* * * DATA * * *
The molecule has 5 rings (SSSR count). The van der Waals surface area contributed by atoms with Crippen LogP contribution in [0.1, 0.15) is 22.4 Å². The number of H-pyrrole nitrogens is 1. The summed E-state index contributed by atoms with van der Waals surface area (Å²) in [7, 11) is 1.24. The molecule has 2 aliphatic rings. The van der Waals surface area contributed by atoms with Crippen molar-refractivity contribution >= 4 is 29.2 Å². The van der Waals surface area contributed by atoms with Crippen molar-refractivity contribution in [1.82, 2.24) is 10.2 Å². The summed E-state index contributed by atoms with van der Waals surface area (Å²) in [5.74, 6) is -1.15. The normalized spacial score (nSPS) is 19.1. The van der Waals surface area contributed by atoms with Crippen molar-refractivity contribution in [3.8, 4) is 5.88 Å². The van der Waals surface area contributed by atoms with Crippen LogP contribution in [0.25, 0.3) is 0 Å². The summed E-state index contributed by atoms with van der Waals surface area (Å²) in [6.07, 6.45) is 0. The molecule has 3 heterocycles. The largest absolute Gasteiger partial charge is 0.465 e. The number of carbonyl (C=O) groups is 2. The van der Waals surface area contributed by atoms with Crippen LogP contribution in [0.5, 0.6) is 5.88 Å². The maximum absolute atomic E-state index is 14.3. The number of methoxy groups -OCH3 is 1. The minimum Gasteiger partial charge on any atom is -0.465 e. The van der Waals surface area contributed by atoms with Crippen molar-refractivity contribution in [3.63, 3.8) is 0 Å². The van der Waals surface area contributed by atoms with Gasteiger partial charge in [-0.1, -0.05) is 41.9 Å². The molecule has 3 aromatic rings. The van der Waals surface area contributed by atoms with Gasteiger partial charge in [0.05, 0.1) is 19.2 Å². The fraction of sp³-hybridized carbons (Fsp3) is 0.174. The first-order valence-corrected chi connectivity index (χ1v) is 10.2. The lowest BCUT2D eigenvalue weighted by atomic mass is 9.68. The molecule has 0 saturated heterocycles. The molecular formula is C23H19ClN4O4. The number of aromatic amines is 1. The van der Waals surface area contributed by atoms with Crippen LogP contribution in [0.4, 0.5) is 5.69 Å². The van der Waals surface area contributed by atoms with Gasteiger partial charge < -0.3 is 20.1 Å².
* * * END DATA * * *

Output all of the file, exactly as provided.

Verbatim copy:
The molecule has 5 rings (SSSR count). The van der Waals surface area contributed by atoms with Crippen LogP contribution in [0.1, 0.15) is 22.4 Å². The number of H-pyrrole nitrogens is 1. The summed E-state index contributed by atoms with van der Waals surface area (Å²) in [7, 11) is 1.24. The molecule has 2 aliphatic rings. The van der Waals surface area contributed by atoms with Crippen molar-refractivity contribution >= 4 is 29.2 Å². The van der Waals surface area contributed by atoms with Crippen molar-refractivity contribution in [1.82, 2.24) is 10.2 Å². The summed E-state index contributed by atoms with van der Waals surface area (Å²) in [5.74, 6) is -1.15. The normalized spacial score (nSPS) is 19.1. The van der Waals surface area contributed by atoms with Crippen molar-refractivity contribution in [3.8, 4) is 5.88 Å². The van der Waals surface area contributed by atoms with Crippen LogP contribution in [0.25, 0.3) is 0 Å². The summed E-state index contributed by atoms with van der Waals surface area (Å²) in [6.07, 6.45) is 0. The molecule has 3 heterocycles. The largest absolute Gasteiger partial charge is 0.465 e. The number of carbonyl (C=O) groups is 2. The van der Waals surface area contributed by atoms with Crippen LogP contribution in [0.5, 0.6) is 5.88 Å². The maximum absolute atomic E-state index is 14.3. The number of methoxy groups -OCH3 is 1. The minimum Gasteiger partial charge on any atom is -0.465 e. The van der Waals surface area contributed by atoms with Crippen molar-refractivity contribution in [3.63, 3.8) is 0 Å². The van der Waals surface area contributed by atoms with Gasteiger partial charge in [-0.1, -0.05) is 41.9 Å². The molecule has 3 aromatic rings. The van der Waals surface area contributed by atoms with Gasteiger partial charge in [0.05, 0.1) is 19.2 Å². The fraction of sp³-hybridized carbons (Fsp3) is 0.174. The first-order valence-corrected chi connectivity index (χ1v) is 10.2. The lowest BCUT2D eigenvalue weighted by atomic mass is 9.68. The molecule has 0 saturated heterocycles. The molecular formula is C23H19ClN4O4. The number of aromatic amines is 1. The van der Waals surface area contributed by atoms with Crippen LogP contribution in [0.4, 0.5) is 5.69 Å². The van der Waals surface area contributed by atoms with Gasteiger partial charge < -0.3 is 20.1 Å².